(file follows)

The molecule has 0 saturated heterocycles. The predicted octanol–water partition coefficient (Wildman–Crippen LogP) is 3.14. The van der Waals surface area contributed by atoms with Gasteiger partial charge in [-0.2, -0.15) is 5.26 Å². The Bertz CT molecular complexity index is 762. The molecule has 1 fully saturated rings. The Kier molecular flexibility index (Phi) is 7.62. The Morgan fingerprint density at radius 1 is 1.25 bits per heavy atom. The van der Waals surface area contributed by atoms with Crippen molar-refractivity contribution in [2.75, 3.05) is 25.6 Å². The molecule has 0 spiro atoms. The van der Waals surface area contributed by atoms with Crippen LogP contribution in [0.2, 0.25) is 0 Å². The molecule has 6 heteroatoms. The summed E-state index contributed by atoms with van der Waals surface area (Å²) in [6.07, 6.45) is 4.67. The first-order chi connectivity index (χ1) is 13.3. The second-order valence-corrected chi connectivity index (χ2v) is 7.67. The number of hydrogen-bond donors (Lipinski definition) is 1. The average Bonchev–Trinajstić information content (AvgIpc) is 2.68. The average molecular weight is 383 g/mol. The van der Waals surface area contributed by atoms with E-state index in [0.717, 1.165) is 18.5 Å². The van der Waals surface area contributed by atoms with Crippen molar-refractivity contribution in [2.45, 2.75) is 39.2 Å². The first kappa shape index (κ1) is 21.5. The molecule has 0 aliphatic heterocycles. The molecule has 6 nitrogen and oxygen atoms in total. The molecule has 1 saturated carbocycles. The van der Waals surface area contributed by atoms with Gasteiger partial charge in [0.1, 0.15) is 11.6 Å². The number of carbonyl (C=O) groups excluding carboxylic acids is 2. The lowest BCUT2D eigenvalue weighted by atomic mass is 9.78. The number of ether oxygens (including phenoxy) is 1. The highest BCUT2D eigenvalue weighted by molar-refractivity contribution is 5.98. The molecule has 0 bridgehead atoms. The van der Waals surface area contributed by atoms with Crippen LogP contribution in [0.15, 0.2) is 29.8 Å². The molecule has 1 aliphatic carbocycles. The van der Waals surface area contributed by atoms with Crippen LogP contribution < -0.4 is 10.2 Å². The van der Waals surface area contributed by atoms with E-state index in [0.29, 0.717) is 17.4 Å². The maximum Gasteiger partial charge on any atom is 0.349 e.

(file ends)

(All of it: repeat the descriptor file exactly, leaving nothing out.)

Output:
The molecule has 0 saturated heterocycles. The predicted octanol–water partition coefficient (Wildman–Crippen LogP) is 3.14. The van der Waals surface area contributed by atoms with Gasteiger partial charge in [-0.2, -0.15) is 5.26 Å². The Bertz CT molecular complexity index is 762. The molecule has 1 fully saturated rings. The Kier molecular flexibility index (Phi) is 7.62. The Morgan fingerprint density at radius 1 is 1.25 bits per heavy atom. The van der Waals surface area contributed by atoms with Crippen molar-refractivity contribution in [2.75, 3.05) is 25.6 Å². The molecule has 0 spiro atoms. The van der Waals surface area contributed by atoms with Crippen LogP contribution in [0.2, 0.25) is 0 Å². The molecule has 6 heteroatoms. The summed E-state index contributed by atoms with van der Waals surface area (Å²) in [6.07, 6.45) is 4.67. The first-order chi connectivity index (χ1) is 13.3. The second-order valence-corrected chi connectivity index (χ2v) is 7.67. The number of hydrogen-bond donors (Lipinski definition) is 1. The average Bonchev–Trinajstić information content (AvgIpc) is 2.68. The average molecular weight is 383 g/mol. The van der Waals surface area contributed by atoms with E-state index in [0.717, 1.165) is 18.5 Å². The van der Waals surface area contributed by atoms with Crippen molar-refractivity contribution in [2.45, 2.75) is 39.2 Å². The first kappa shape index (κ1) is 21.5. The molecule has 0 aliphatic heterocycles. The molecule has 6 nitrogen and oxygen atoms in total. The molecule has 1 saturated carbocycles. The van der Waals surface area contributed by atoms with Gasteiger partial charge in [0.1, 0.15) is 11.6 Å². The number of carbonyl (C=O) groups excluding carboxylic acids is 2. The lowest BCUT2D eigenvalue weighted by atomic mass is 9.78. The number of ether oxygens (including phenoxy) is 1. The highest BCUT2D eigenvalue weighted by molar-refractivity contribution is 5.98. The molecule has 0 bridgehead atoms. The van der Waals surface area contributed by atoms with Crippen LogP contribution in [0.15, 0.2) is 29.8 Å². The molecule has 1 aliphatic carbocycles. The van der Waals surface area contributed by atoms with Crippen LogP contribution < -0.4 is 10.2 Å². The van der Waals surface area contributed by atoms with E-state index in [0.29, 0.717) is 17.4 Å². The maximum Gasteiger partial charge on any atom is 0.349 e.